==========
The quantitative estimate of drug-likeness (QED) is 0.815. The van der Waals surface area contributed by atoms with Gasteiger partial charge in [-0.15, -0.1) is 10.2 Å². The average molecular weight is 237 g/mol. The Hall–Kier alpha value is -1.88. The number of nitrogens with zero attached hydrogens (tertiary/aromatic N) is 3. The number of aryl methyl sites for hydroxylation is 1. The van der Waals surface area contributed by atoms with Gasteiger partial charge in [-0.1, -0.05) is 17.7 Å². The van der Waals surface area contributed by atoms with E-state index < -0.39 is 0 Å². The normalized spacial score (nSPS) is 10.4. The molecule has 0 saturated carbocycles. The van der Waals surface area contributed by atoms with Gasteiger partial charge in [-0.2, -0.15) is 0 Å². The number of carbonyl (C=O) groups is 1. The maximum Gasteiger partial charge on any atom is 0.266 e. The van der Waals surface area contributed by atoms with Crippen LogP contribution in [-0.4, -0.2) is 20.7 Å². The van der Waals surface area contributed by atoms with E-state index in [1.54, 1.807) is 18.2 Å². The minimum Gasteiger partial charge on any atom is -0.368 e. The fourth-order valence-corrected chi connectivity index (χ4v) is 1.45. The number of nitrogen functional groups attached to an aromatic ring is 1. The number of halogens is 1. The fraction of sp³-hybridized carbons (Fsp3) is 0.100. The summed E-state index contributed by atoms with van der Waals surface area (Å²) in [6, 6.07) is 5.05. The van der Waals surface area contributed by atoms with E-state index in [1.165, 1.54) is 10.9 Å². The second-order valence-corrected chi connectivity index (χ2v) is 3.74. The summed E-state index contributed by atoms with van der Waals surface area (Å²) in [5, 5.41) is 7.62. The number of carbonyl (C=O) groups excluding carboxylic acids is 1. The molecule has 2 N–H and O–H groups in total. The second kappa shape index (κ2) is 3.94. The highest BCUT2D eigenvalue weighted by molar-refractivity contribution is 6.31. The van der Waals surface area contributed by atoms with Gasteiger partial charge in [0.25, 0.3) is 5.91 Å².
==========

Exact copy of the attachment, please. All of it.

The quantitative estimate of drug-likeness (QED) is 0.815. The van der Waals surface area contributed by atoms with Gasteiger partial charge in [-0.15, -0.1) is 10.2 Å². The average molecular weight is 237 g/mol. The Hall–Kier alpha value is -1.88. The number of nitrogens with zero attached hydrogens (tertiary/aromatic N) is 3. The number of aryl methyl sites for hydroxylation is 1. The van der Waals surface area contributed by atoms with Gasteiger partial charge in [-0.1, -0.05) is 17.7 Å². The van der Waals surface area contributed by atoms with E-state index < -0.39 is 0 Å². The normalized spacial score (nSPS) is 10.4. The molecule has 0 saturated carbocycles. The van der Waals surface area contributed by atoms with Gasteiger partial charge in [-0.2, -0.15) is 0 Å². The number of carbonyl (C=O) groups is 1. The maximum Gasteiger partial charge on any atom is 0.266 e. The van der Waals surface area contributed by atoms with Crippen LogP contribution in [-0.4, -0.2) is 20.7 Å². The van der Waals surface area contributed by atoms with E-state index in [1.54, 1.807) is 18.2 Å². The minimum Gasteiger partial charge on any atom is -0.368 e. The fourth-order valence-corrected chi connectivity index (χ4v) is 1.45. The number of nitrogen functional groups attached to an aromatic ring is 1. The number of halogens is 1. The fraction of sp³-hybridized carbons (Fsp3) is 0.100. The summed E-state index contributed by atoms with van der Waals surface area (Å²) in [6, 6.07) is 5.05. The van der Waals surface area contributed by atoms with E-state index in [1.165, 1.54) is 10.9 Å². The second-order valence-corrected chi connectivity index (χ2v) is 3.74. The summed E-state index contributed by atoms with van der Waals surface area (Å²) in [5, 5.41) is 7.62. The number of carbonyl (C=O) groups excluding carboxylic acids is 1. The molecule has 2 N–H and O–H groups in total. The second kappa shape index (κ2) is 3.94. The highest BCUT2D eigenvalue weighted by molar-refractivity contribution is 6.31. The van der Waals surface area contributed by atoms with Gasteiger partial charge in [0.25, 0.3) is 5.91 Å².